Abstract

The objective of this article is to examine this issue by formulating an analytical framework for determining when methods of execution constitute cruel and unusual punishment. This task is accomplished Part II by briefly tracing the historical evolution of the Eighth Amendment's Cruel and Unusual Punishments Clause. Part III examines the prohibition's core components. Part IV reviews the traditional and modem interpretations of cruel and unusual punishment as applied to the methods of capital punishment, and assesses the standard with which to determine whether a specific method of execution comports with the present interpretation of cruel and unusual punishment as it is used in the context of capital punishment. The crux of this article explores and develops the qualitative, or subjective, facet of the Cruel and Unusual Punishments Clause, concluding that such a standard offers the best test for determining whether a method of execution is constitutional.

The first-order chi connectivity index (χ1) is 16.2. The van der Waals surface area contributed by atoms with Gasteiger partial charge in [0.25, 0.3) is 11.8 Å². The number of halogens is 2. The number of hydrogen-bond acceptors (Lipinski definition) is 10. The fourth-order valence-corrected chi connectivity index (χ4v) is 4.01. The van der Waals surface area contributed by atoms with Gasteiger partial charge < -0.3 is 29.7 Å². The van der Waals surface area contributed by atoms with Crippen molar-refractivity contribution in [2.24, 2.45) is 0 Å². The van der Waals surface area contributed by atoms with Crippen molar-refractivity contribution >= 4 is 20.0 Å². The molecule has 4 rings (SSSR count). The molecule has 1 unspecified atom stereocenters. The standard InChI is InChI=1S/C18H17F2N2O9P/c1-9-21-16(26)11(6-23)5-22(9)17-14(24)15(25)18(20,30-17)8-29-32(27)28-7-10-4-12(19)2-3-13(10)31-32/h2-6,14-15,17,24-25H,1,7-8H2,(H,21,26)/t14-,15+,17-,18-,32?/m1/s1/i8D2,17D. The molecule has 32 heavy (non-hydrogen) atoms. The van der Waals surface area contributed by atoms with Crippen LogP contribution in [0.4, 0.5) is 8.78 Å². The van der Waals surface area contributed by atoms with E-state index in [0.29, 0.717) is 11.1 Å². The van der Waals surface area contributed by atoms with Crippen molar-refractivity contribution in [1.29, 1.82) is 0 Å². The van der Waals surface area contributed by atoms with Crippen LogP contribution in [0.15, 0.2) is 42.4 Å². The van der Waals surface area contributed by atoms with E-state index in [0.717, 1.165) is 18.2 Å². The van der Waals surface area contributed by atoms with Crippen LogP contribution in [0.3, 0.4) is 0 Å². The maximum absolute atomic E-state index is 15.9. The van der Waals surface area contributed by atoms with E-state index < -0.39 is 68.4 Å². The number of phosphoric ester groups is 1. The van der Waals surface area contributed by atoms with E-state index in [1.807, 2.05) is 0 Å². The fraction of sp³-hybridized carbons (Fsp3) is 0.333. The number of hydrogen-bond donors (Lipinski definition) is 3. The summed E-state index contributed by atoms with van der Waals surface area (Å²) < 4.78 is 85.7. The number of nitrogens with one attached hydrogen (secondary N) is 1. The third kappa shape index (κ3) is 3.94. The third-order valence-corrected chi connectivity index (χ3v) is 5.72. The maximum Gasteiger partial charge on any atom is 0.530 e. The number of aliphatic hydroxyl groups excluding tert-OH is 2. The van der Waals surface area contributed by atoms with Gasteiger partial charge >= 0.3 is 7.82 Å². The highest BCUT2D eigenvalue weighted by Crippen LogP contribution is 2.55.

Document Type

Article

Publication Date

Fall 1996

Notes/Citation Information

Boston University Public Interest Law Journal, Vol. 6, No. 1 (Fall 1996), pp. 153-178

Included in

Criminal Law Commons

Share

COinS
 
 

To view the content in your browser, please download Adobe Reader or, alternately,
you may Download the file to your hard drive.

NOTE: The latest versions of Adobe Reader do not support viewing PDF files within Firefox on Mac OS and if you are using a modern (Intel) Mac, there is no official plugin for viewing PDF files within the browser window.